Plaza Mayor, Madrid Guide
Plaza Mayor is the old historic centre of Madrid and unlike the modern centre Puerta del Sol still retains its charm and appeal. As the Plaza Mayor was original designed in 1617 during the Hapsburg era and the square has played a central role in many both joyful and traumatic events which have shaped Spain. Unlike many other capital cities the central square of the Plaza Mayor is surrounded by private residence and not government offices or state rooms. Today the three levels of apartments are still in the possession of private residence, who possible own the most exclusive address in Madrid.
The only exceptions are the painted building to the north of the square, which is used as an exclusive venue for weddings and other functions and the building directly opposite on the south side which was owned by the council of Madrid but soon to be converted into a hotel. These private residences used to earn the owners of the rooms a heft wage as the balconies which over look the square used to be rented out to the aristocrats during major public events.
This tearing system could be counted as one of the earliest examples of a modern day stadium with the entire Plaza Mayor accommodating up to 50,000 spectators. The lower and working classes where held back by large wooden fences which ran the perimeter of the square, while the high level rooms were rented for the modern day equivalent of thousands of dollars.
It is difficult to comprehend the Plaza Mayor in the present day form as an area for brutal contests between matadors pitted against raging bulls but the square was the prime venue for this supposed sport until Madrid’s bull ring was constructed in 1830. The statue of Philip III was only moved into Plaza Mayor under the direction of Queen Elisabeth II in 1848 after the change in role for the square.
During the early years of the Franco dictatorship many objects relating to the old regime were smashed and damaged including the Statue of Philip III. When the Statue of Philip III was toppled from its base and smashed on the stone ground hundreds of small bird bones fell out causing the conspirators to believe they had let out an evil spirit or cursed themselves with bad luck. It was later discovered that the birds had entered the statue via a small hole but due to the angles had been unable to escape so had died of starvation, luckily for the birds today the hole has been sealed up.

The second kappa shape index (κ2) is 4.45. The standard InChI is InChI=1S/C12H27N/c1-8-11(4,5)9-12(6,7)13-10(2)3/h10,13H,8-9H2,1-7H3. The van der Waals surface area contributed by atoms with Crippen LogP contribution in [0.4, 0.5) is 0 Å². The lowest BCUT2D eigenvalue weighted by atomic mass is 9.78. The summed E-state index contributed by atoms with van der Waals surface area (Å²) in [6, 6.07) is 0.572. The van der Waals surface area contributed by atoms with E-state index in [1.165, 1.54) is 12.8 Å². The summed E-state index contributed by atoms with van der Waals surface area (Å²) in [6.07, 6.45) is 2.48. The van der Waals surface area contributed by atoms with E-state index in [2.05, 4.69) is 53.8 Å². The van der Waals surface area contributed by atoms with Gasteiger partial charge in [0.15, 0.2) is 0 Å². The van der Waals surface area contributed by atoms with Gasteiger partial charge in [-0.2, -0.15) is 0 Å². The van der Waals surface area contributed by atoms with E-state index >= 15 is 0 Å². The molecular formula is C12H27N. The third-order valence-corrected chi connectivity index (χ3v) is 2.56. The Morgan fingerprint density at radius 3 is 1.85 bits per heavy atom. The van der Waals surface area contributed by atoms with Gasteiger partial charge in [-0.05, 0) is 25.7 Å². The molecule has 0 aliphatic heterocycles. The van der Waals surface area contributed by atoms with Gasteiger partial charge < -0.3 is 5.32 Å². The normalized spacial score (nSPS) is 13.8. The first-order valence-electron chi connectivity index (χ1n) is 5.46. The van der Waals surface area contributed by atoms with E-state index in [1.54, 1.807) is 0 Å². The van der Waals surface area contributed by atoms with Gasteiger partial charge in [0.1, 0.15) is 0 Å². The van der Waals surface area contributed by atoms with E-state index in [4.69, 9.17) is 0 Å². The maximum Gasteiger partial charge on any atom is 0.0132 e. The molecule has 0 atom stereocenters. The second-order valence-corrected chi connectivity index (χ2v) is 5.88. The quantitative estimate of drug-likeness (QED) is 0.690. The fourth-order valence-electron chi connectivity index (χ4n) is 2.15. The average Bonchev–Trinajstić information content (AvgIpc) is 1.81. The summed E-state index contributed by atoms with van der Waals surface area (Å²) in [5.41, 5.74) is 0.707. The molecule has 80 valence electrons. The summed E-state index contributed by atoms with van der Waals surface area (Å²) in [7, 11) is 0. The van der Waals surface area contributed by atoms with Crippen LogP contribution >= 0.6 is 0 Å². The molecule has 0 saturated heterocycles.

The main square of Plaza Mayor was constructed on land that was far from level and there is a gentle drop of the land towards the south of the square. Outside the Plaza Mayor there are substantial walls built from massive stones which support the weight of the inner square. Into these walls there are small cellars with arching stone roofs that support the weight of the Plaza, many of these old, dimly lit cellars have been converted into traditional bars and restaurants.
Madrid has always had issue concerning the supply and demand for water especially during the intense summer months. One solution was to construct massive water tanks below the Plaza Mayor which could be drained during periods of drought or relied upon in the event of a major fire. Sadly the fire protection proved to be ineffectual and the buildings surrounding the plaza bunt to the ground of three separate occasions with the longest fire raging for 5 days. The original construction martial of the apartments surrounding the plaza did not assist matters as they were solely built from wood.
The buildings which presently surround the Plaza Mayor originate from 1790 after the last major fire to destroy the square, the architect who designed the area was Juan de Villanueva. There is a total of 237 balconies facing the central square which covers an area of 129 by 94 metres. The 9 entrances of the present day layout correspond to the previous reincarnations of the main entrances and streets. The ancient name of the Plaza Mayor was the Plaza del Arrabal which prior to the construction of the square was a mass of narrow streets with no distinct plan. The Plaza Mayor was renamed on numerous occasions the Plaza de la Constitución (Square of the Constitution) between 1812 and 1935 but the name was reverted to Mayor at the end of the Spanish Civil War.
The Plaza Mayor was the centre of torture and executions during the Spanish Inquisition with hundreds of people condemned to death accused of being heretics. The square was the location for the autos-da-fé, long religious ceremonies ending in the trails of the heretics, which commonly ended in executions. During the reign of Philip V there were 125 autos-da-fé performed in Madrid and the majority held in Plaza Mayor on public holidays. An estimate of the total number of religious trails during the height of the Spanish inquisition (1540–1699) tops 50,000 with 1-3% of people found guilty and put to death. Not the plaza Mayo greatest moment.